picture by Jason Patrylo

picture by Jason Patrylo

We don’t hate kids, we welcome them.  There’s a lot of great kids in our group and we love having them.  It’s awesome seeing them singing the songs loud and proud.  It’s usually not the kids’ fault that they’re out of line, it’s the parents needing to keep an eye on them.  I hope that most of these incidents are “tourists” who bring their families over to watch the spectacle.  We’re not babysitters, we’re not kid haters.  But don’t send your kids over unwatched.  This is just a reminder that it’s still a sporting event and courtesy and common sense still applies as it does at Scottrade or at Busch.  If your kids can’t stand still in the stands, have them hang out down by the scoreboard.  There’s a lot of room and it’s not in the way.  Better yet, there’s an entire family zone over on the other side, with bouncy houses and games.  They can run around and burn off energy without any issue. 

Little Louligans, big Louligans, overweight middle aged drunk louligans…we don’t care who you are as long as you participate and bring it.  No dues, no membership, just show up.  Make noise.  Have fun.

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2 Responses

  1. Corner Security

    It’s pretty difficult on the ushers having to babysit as well. There is a lot going on during the match we need to be observant of. Kids grabbing ice meant for the drummers and capos every few minutes. Playing under the bleachers is also very dangerous. Have fun out there fans young and old!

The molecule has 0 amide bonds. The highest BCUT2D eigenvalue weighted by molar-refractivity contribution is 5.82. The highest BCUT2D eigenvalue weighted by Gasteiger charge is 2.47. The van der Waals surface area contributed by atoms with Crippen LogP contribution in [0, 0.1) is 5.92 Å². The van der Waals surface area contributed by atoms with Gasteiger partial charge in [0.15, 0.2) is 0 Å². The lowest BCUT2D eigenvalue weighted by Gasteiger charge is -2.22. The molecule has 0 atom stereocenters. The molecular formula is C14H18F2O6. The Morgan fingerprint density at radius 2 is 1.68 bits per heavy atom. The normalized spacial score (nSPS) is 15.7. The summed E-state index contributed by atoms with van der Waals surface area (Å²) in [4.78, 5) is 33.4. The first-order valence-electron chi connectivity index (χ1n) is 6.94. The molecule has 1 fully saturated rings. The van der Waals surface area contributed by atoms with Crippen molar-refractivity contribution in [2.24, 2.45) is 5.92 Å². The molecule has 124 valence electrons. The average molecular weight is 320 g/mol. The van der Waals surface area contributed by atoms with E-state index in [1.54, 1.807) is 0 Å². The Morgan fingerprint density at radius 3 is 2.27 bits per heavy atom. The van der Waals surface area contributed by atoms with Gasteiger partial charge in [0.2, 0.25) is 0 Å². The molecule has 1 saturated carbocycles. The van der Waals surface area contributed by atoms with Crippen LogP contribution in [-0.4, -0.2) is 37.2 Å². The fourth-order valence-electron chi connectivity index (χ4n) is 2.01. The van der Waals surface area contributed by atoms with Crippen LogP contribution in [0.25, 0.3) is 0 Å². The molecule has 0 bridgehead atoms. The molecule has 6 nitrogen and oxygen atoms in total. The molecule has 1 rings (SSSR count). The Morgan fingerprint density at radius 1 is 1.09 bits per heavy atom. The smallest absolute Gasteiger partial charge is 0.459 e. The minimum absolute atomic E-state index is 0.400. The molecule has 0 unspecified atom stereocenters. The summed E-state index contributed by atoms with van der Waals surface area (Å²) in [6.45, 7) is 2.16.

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  2. Steve Coenen

    Love the Louligan passion at the STL FC games! Totally agree with your post – very common sense and reasonable. I see some kids at WWT Park being properly supervised by parents, who are attentive and are at least in the general area where their kids are located. I have no issue with supervised kids. Other kids seem to be on their own and running amok, not just in the Louligan’s corner. Like you all, I don’t ‘hate kids’ either – but when a kid (or worse, mob of kids) is endangering themselves or others, running into people, sitting in seats that are not theirs (common problem in the Family Arena too), grabbing other people’s property, etc. those children need to be apprehended by stadium staff and reunited with their parents or whoever brought them to the game. The parent/relative/whoever should then get a STERN warning from stadium staff or police to keep control of the kid (immediately) or potentially be asked to leave the stadium. Unless the kid was in a fight or something more serious, give the kid and parent/whoever a chance (one chance) to comply. I see ‘event staff’ standing around, are they supposed to help deal with these ‘wild kid’ issues? What about the county police who are there?

    Ultimately, if you are a parent and bring your kid(s) and/or kids’ friends to the game – wonderful. The team needs all its fans at games. I love young kids learning to appreciate soccer. Do Your Job during the game and keep your kids under control. If your kid(s) get out of control, take responsibility and address the issue, and leave early if you have to. The stadium is NOT your babysitter (just like the zoo or amusement park is not your babysitter). If you don’t want to watch your kids, leave them at home (with grandma or competent child care as appropriate). Please.